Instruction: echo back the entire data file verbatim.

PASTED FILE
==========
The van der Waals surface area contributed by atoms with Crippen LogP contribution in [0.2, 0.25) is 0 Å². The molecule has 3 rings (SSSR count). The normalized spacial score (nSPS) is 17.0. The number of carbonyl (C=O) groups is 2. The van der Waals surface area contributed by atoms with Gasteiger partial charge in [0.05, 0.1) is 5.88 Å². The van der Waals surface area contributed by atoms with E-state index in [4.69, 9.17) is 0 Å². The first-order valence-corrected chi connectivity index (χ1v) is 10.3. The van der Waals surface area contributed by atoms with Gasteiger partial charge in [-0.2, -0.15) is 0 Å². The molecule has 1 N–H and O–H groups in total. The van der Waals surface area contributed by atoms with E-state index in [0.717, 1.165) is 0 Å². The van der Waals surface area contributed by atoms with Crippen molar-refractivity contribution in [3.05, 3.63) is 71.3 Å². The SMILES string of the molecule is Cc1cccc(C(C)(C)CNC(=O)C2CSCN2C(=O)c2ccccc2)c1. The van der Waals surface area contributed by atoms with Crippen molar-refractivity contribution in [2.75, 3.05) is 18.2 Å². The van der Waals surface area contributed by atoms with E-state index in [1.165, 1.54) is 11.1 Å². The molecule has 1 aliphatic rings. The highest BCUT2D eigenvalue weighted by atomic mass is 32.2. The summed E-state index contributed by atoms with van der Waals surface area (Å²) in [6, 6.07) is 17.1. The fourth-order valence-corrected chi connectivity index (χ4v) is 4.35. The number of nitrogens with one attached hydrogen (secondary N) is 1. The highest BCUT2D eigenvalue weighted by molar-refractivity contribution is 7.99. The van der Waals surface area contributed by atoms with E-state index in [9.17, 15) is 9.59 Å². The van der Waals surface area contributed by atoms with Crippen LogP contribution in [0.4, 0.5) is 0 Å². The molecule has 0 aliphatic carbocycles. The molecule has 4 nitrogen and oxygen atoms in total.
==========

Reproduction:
The van der Waals surface area contributed by atoms with Crippen LogP contribution in [0.2, 0.25) is 0 Å². The molecule has 3 rings (SSSR count). The normalized spacial score (nSPS) is 17.0. The number of carbonyl (C=O) groups is 2. The van der Waals surface area contributed by atoms with Gasteiger partial charge in [0.05, 0.1) is 5.88 Å². The van der Waals surface area contributed by atoms with E-state index in [4.69, 9.17) is 0 Å². The first-order valence-corrected chi connectivity index (χ1v) is 10.3. The van der Waals surface area contributed by atoms with Gasteiger partial charge in [-0.2, -0.15) is 0 Å². The molecule has 1 N–H and O–H groups in total. The van der Waals surface area contributed by atoms with E-state index in [0.717, 1.165) is 0 Å². The van der Waals surface area contributed by atoms with Crippen molar-refractivity contribution in [3.05, 3.63) is 71.3 Å². The SMILES string of the molecule is Cc1cccc(C(C)(C)CNC(=O)C2CSCN2C(=O)c2ccccc2)c1. The van der Waals surface area contributed by atoms with Crippen molar-refractivity contribution in [2.75, 3.05) is 18.2 Å². The van der Waals surface area contributed by atoms with E-state index in [1.165, 1.54) is 11.1 Å². The molecule has 1 aliphatic rings. The highest BCUT2D eigenvalue weighted by atomic mass is 32.2. The summed E-state index contributed by atoms with van der Waals surface area (Å²) in [6, 6.07) is 17.1. The fourth-order valence-corrected chi connectivity index (χ4v) is 4.35. The number of nitrogens with one attached hydrogen (secondary N) is 1. The highest BCUT2D eigenvalue weighted by molar-refractivity contribution is 7.99. The van der Waals surface area contributed by atoms with E-state index in [9.17, 15) is 9.59 Å². The van der Waals surface area contributed by atoms with Crippen LogP contribution in [0.4, 0.5) is 0 Å². The molecule has 0 aliphatic carbocycles. The molecule has 4 nitrogen and oxygen atoms in total.